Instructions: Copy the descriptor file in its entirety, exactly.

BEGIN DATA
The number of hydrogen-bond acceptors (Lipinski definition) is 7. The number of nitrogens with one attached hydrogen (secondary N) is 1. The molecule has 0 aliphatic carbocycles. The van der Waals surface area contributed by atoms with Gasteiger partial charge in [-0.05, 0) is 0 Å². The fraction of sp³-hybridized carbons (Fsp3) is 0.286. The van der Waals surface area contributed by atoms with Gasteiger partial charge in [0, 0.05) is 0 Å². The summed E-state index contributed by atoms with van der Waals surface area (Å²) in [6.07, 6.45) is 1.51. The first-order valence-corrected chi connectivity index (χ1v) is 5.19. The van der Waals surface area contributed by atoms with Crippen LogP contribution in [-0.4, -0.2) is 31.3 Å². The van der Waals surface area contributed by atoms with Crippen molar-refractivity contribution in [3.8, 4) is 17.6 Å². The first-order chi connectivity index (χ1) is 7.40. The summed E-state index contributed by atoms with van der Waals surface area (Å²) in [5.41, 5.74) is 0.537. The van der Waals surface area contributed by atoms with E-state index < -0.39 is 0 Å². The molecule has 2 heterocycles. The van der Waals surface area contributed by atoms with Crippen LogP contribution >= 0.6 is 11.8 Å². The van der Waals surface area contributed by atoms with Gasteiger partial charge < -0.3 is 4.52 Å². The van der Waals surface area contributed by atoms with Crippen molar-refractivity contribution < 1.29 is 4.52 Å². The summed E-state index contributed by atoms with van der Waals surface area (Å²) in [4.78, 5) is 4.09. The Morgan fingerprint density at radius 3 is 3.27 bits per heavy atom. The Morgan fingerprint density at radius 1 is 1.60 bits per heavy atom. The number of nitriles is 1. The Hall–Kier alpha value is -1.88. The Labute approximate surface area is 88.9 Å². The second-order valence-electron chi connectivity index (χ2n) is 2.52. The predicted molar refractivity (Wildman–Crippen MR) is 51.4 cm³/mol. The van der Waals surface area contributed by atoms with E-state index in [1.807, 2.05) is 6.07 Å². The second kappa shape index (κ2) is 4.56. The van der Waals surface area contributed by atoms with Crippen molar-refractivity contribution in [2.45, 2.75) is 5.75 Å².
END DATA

The number of hydrogen-bond acceptors (Lipinski definition) is 7. The number of nitrogens with one attached hydrogen (secondary N) is 1. The molecule has 0 aliphatic carbocycles. The van der Waals surface area contributed by atoms with Gasteiger partial charge in [-0.05, 0) is 0 Å². The fraction of sp³-hybridized carbons (Fsp3) is 0.286. The van der Waals surface area contributed by atoms with Gasteiger partial charge in [0, 0.05) is 0 Å². The summed E-state index contributed by atoms with van der Waals surface area (Å²) in [6.07, 6.45) is 1.51. The first-order valence-corrected chi connectivity index (χ1v) is 5.19. The van der Waals surface area contributed by atoms with Crippen LogP contribution in [-0.4, -0.2) is 31.3 Å². The van der Waals surface area contributed by atoms with Crippen molar-refractivity contribution in [3.8, 4) is 17.6 Å². The first-order chi connectivity index (χ1) is 7.40. The summed E-state index contributed by atoms with van der Waals surface area (Å²) in [5.41, 5.74) is 0.537. The van der Waals surface area contributed by atoms with E-state index < -0.39 is 0 Å². The molecule has 2 heterocycles. The van der Waals surface area contributed by atoms with Crippen LogP contribution >= 0.6 is 11.8 Å². The van der Waals surface area contributed by atoms with Gasteiger partial charge < -0.3 is 4.52 Å². The van der Waals surface area contributed by atoms with Crippen molar-refractivity contribution < 1.29 is 4.52 Å². The summed E-state index contributed by atoms with van der Waals surface area (Å²) in [4.78, 5) is 4.09. The Morgan fingerprint density at radius 3 is 3.27 bits per heavy atom. The Morgan fingerprint density at radius 1 is 1.60 bits per heavy atom. The number of nitriles is 1. The Hall–Kier alpha value is -1.88. The Labute approximate surface area is 88.9 Å². The second-order valence-electron chi connectivity index (χ2n) is 2.52. The predicted molar refractivity (Wildman–Crippen MR) is 51.4 cm³/mol. The van der Waals surface area contributed by atoms with E-state index in [1.807, 2.05) is 6.07 Å². The second kappa shape index (κ2) is 4.56. The van der Waals surface area contributed by atoms with Crippen molar-refractivity contribution in [2.45, 2.75) is 5.75 Å².